Tracking center 560 comprises RF transceiver 562, post-processor 564, storage module 566, user interface module 570, AV playback module 572 and control module 568. A possible important function of center 560 is to enable to track device 500 (e.g., being carried by a person or a moving object). Tracking center 560 enables position, time as well as audio-visual conditions monitoring and logging of device 500. Center 560 can either directly receive the AV-track data or receive it in a relayed fashion from facility 540 over the RF 520. Processor 564 may then process the received AV track date whereby, e.g., a logbook can created or whereby the received AV track data is transformed into a user presentable form. A subsequent resultant may the stored in module 566 for, e.g., a later playback using module 572. User interface module 570 provides a controller of center 560 to analyze or otherwise consume the data at hers/his convenience. The user interface also allows the controller, e.g., to enter commands that are relayed to device 500 (over RF 520 using transceiver 562 and 514). Such commands may include, as example but are not limited to, switch on/off recording of captured AV, change camera 506 zoom and focus, send an alert signal to be played at module 510, switch settings of pre-processor 508. Center 560 is controlled using module 568.
 Furthermore, communications over medium 520 can be encrypted to provide additional security guarantees to the user of the device. The communications may also include a non-encrypted signal pattern, a so-called “recording signature”, that enables a third party to detect the recording activity of device 500 without enabling them to decode the content of the communications. The feature may be used, e.g., for an automatic opt-in notification, as a deterrent in a personal security system, and etc. . .
 In another embodiment, device 500 is implemented, at least partially, as a distributed personal area network (PAN) using, e.g. BlueTooth. In the latter case camera 506, microphone 504, storage 512, GPS receiver 516, have a separate RF network interface to communicate to transceiver 514. A software control application (not explicitly shown in FIG. 5) running on module 502 enables device 500 to coordinate the activity of the input functionalities.
 In yet another embodiment device 500 enables a user to create a personal diary by recording one or more types of data. Device 500 is enabled to, at least, record data representative of a current environment of the user and may be enabled to transmit recorded data. Data representative for the current environment may include, but is not limited to, audio, video, time, temperature, humidity, air-pressure and location data. It may also include data on the user such as heartbeat rhythm, body temperature, user-activity indication and etc. In this embodiment device 500 operates in an always-on mode, meaning that during its intended usage the device is best on most of the time. The user may still be allowed to switch the device on or off by hand. With camcorders and other known CE recording devices, the user is to determine what content is to be recorded. That is, the user selects what is relevant or interesting, and what is not, by manipulating the on-button and off-button at the time of recording. In the embodiment of the invention, the (recording) device 500 may capture input from the environment irrespective of the activities of the user. In the invention, the editing, e.g., deleting or post-processing, of recorded content may be done afterwards, e.g., in tracking center 560. Relevance or interest may have changed completely by that time with respect to that at the time of recording. In the known devices, the user him/herself is already editing by means of pre-processing: selecting what to record and what not. In the embodiment of the invention this selection can be postponed owing to the always-on feature.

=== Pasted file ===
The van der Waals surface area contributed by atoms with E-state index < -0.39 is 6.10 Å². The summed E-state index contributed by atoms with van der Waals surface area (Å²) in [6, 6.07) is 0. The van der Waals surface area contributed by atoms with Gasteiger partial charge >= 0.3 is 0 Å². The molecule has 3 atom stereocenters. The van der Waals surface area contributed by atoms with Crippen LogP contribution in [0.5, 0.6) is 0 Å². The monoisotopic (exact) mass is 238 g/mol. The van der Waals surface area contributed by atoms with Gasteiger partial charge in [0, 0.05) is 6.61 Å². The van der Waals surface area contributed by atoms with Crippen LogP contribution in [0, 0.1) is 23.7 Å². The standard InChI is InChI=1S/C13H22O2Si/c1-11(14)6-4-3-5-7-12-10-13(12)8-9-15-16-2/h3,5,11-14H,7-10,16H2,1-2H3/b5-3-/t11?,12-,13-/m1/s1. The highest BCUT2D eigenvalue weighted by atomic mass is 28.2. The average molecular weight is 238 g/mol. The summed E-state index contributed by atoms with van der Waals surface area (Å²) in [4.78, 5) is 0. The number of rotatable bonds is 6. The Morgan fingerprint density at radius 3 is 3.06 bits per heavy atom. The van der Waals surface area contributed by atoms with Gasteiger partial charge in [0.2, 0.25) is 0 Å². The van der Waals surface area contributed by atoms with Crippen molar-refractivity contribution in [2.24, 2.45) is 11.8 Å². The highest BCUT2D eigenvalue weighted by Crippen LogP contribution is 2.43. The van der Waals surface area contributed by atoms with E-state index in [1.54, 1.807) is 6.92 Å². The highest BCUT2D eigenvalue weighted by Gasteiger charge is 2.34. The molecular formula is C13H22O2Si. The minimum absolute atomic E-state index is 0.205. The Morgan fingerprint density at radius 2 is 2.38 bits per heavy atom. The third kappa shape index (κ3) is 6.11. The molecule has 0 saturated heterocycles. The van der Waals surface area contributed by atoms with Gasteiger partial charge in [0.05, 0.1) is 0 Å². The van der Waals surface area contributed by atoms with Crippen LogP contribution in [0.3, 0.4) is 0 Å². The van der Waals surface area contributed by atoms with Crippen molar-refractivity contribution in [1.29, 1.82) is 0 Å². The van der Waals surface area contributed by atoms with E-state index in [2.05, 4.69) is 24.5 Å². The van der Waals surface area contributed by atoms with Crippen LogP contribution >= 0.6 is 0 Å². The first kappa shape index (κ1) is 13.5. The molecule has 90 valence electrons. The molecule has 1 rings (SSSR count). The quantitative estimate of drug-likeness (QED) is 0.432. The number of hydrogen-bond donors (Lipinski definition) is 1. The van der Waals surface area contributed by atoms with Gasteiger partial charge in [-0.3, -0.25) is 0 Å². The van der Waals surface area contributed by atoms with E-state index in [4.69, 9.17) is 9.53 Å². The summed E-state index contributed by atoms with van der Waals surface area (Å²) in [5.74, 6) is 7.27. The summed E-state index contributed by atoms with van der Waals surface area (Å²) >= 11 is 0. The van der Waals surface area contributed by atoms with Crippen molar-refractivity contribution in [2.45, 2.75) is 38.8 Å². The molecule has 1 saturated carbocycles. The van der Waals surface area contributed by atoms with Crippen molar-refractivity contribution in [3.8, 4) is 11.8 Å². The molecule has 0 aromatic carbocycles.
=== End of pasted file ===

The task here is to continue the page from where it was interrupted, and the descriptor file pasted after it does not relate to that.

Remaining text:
Device 500 may further comprise a GPS 516 and/or an environment input 518 that can control the always-on mode. For instance when GPS 516 detects that device is outside a certain range or area the always-on recording may be switched on or switched off. GPS 516 may be regarded being a particular type of environment input. Environment input 518 may be used to input certain data that is representative for the current environment or on the user such as earlier mentioned temperature, humidity, air-pressure, heartbeat rhythm, body temperature, user activity indication. Data input by environment input 518 may be interpreted in device 500 and may cause the device to be controlled in various ways. For example device 500 may start or stop a recording or device 500 may start or stop a transmission based on certain limits exceeded, e.g., wherein the limits had been previously preset. The user may preset the limits or an operator, e.g., may preset them remotely using tracking center 560.
 From reading the present disclosure, other modifications will be apparent to persons skilled in the art. Such modifications may involve other features which are already known in the design, manufacture and use of devices for recording and retrieving real time communications and which may be used instead of or in addition to features already described herein. Although claims have been formulated in this application to particular combinations of features, it should be understood that the scope of the disclosure of the present application also includes any novel feature or novel combination of features disclosed herein either explicitly or implicitly or any generalization thereof, whether or not it mitigates any or all of the same technical problems as does the present invention. The applicants hereby give notice that new claims may be formulated to such features during the prosecution of the present application or any further application derived there from.
 The word “comprising”, “comprise”, or “comprises” used herein should not be viewed as excluding additional elements. The singular article “a” or “an” used herein should not be viewed as excluding a plurality of elements.
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|Classification aux États-Unis||455/556.1, 455/566|
|Classification internationale||G07C1/10, H04M1/656|
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|30 avr. 2002||AS||Assignment|
Owner name: KONINKLIJKE PHILIPS ELECTRONICS N.V., NETHERLANDS
Free format text: ASSIGNMENT OF ASSIGNORS INTEREST;ASSIGNORS:BULTHUIS, WILLEM;SHTEYN, EUGENE;REEL/FRAME:012863/0839;SIGNING DATES FROM 20020411 TO 20020423